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Jackie Robinson: Breaking Down the Color Barrier in Baseball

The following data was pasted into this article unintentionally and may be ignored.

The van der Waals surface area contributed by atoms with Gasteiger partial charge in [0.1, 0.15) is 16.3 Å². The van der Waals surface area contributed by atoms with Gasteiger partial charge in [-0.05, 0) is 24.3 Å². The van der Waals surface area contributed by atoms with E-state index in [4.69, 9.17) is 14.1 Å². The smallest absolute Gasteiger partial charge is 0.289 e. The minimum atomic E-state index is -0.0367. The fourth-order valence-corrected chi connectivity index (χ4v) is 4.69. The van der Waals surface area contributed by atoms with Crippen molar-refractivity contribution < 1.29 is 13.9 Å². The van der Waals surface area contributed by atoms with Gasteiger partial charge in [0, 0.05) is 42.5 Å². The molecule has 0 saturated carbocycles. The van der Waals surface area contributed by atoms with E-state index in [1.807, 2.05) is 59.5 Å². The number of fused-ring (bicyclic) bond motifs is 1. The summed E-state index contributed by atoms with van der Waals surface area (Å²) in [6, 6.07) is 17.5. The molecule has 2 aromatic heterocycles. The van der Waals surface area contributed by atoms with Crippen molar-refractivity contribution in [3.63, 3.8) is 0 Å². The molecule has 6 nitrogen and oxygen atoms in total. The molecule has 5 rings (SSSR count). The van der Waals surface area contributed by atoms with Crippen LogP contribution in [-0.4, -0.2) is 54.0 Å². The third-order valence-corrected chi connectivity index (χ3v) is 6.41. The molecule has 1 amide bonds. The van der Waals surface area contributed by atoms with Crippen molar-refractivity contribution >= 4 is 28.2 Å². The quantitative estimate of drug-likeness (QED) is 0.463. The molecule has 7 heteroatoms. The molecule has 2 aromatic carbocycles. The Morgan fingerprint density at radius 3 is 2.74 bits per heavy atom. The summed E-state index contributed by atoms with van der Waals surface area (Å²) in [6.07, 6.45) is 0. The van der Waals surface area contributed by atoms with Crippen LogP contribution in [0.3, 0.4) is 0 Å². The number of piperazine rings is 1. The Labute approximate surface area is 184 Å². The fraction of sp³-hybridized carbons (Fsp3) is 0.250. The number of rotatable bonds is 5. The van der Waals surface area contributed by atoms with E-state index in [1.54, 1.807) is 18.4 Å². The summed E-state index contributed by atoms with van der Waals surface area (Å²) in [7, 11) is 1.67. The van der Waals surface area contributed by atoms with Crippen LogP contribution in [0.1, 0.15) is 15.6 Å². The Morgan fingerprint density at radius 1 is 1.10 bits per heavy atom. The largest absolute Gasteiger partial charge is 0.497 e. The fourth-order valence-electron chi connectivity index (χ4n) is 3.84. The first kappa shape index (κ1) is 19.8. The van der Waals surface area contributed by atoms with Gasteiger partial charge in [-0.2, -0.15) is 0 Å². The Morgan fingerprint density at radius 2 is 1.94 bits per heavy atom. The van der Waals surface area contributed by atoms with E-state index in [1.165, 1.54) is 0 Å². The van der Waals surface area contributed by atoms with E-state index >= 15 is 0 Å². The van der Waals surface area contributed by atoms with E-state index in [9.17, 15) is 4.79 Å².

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For decades following the Civil War, Jim Crow laws terrorized the lives of African Americans, barring them from the facilities and opportunities available to whites. They were forced to drink from separate water fountains, to stay in separate hotels, and to eat in separate restaurants. This time period in which Jim Crow laws reigned in the United States reflected the “Separate but Equal” ruling in the 1896 Plessy v Ferguson case. However, using a variety of approaches, civic leaders and historical figures terminated this racist system and dismantled the norms of segregation and discrimination. One such individual successfully broke down the color barrier in baseball. Born in 1919 in Cairo, Georgia, Jackie Robinson grew up in the heart of the segregated South (Extra Bases 3). The grandson of a slave and son of plantation sharecroppers, he grew up with Jim Crow laws being a part of his everyday life. He attended elementary school in the town of Pasadena, where African American students were taught by white teachers (Robinson, Sharon 12). After graduating from Pasadena Junior College, Robinson went to University of California Los Angeles (UCLA) and became the first in school history to win varsity letters in four sports: basketball, baseball, track, and football. At UCLA, he was not the African American pioneer that he would later become. Various African American alumni and current students had accomplished amazing feats; for example, some played in the Negro Leagues while others participated in “clown teams” such as the Harlem Globetrotters (Extra Bases 4). Robinson then went on to play in the Negro Leagues and ultimately became the first ever African American to set foot in the Major Leagues. In the words of authors Robert Lipsyte and Pete Levine, “It [Jackie Robinson’s debut] represented both the dream and the fear of equal opportunity, and it would change forever the complexion of the game and the attitudes of Americans” (“Jackie Robinson”). His debut in the Major Leagues sent a shockwave through the country, bringing men and women of all ages and races to their feet. Jackie Robinson’s breaking of the color barrier in baseball was one of the most influential moments in the call for equality because of the rigidness of the barrier, his ability to win over fans with his talent, and pioneering nature of his actions.